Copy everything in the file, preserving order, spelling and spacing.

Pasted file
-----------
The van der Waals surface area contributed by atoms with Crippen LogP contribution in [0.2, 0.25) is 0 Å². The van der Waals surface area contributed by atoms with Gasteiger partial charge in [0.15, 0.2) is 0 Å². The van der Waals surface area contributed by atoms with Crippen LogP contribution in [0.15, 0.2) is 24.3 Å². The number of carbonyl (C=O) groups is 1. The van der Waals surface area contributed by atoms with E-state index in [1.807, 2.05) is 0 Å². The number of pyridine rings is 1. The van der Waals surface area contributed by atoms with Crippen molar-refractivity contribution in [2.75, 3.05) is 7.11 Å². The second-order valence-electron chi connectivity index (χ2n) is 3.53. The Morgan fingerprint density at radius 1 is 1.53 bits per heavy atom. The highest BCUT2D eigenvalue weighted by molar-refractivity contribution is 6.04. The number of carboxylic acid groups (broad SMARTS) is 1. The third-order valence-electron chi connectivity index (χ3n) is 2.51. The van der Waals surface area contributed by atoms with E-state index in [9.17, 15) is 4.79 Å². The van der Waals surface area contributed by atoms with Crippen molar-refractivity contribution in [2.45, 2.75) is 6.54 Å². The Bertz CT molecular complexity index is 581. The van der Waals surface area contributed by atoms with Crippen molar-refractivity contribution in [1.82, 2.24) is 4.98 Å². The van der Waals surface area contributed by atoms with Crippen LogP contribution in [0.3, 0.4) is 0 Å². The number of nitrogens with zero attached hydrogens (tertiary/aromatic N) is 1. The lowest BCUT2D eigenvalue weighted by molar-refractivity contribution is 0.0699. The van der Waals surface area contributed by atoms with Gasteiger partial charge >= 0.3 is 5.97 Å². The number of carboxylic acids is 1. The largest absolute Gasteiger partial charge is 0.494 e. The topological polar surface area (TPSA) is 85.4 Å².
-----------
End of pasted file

The van der Waals surface area contributed by atoms with Crippen LogP contribution in [0.2, 0.25) is 0 Å². The van der Waals surface area contributed by atoms with Gasteiger partial charge in [0.15, 0.2) is 0 Å². The van der Waals surface area contributed by atoms with Crippen LogP contribution in [0.15, 0.2) is 24.3 Å². The number of carbonyl (C=O) groups is 1. The van der Waals surface area contributed by atoms with E-state index in [1.807, 2.05) is 0 Å². The number of pyridine rings is 1. The van der Waals surface area contributed by atoms with Crippen molar-refractivity contribution in [2.75, 3.05) is 7.11 Å². The second-order valence-electron chi connectivity index (χ2n) is 3.53. The Morgan fingerprint density at radius 1 is 1.53 bits per heavy atom. The highest BCUT2D eigenvalue weighted by molar-refractivity contribution is 6.04. The number of carboxylic acid groups (broad SMARTS) is 1. The third-order valence-electron chi connectivity index (χ3n) is 2.51. The van der Waals surface area contributed by atoms with E-state index in [9.17, 15) is 4.79 Å². The van der Waals surface area contributed by atoms with Crippen molar-refractivity contribution in [2.45, 2.75) is 6.54 Å². The Bertz CT molecular complexity index is 581. The van der Waals surface area contributed by atoms with Crippen molar-refractivity contribution in [1.82, 2.24) is 4.98 Å². The van der Waals surface area contributed by atoms with Crippen LogP contribution in [0.3, 0.4) is 0 Å². The number of nitrogens with zero attached hydrogens (tertiary/aromatic N) is 1. The lowest BCUT2D eigenvalue weighted by molar-refractivity contribution is 0.0699. The van der Waals surface area contributed by atoms with Gasteiger partial charge >= 0.3 is 5.97 Å². The number of carboxylic acids is 1. The largest absolute Gasteiger partial charge is 0.494 e. The topological polar surface area (TPSA) is 85.4 Å².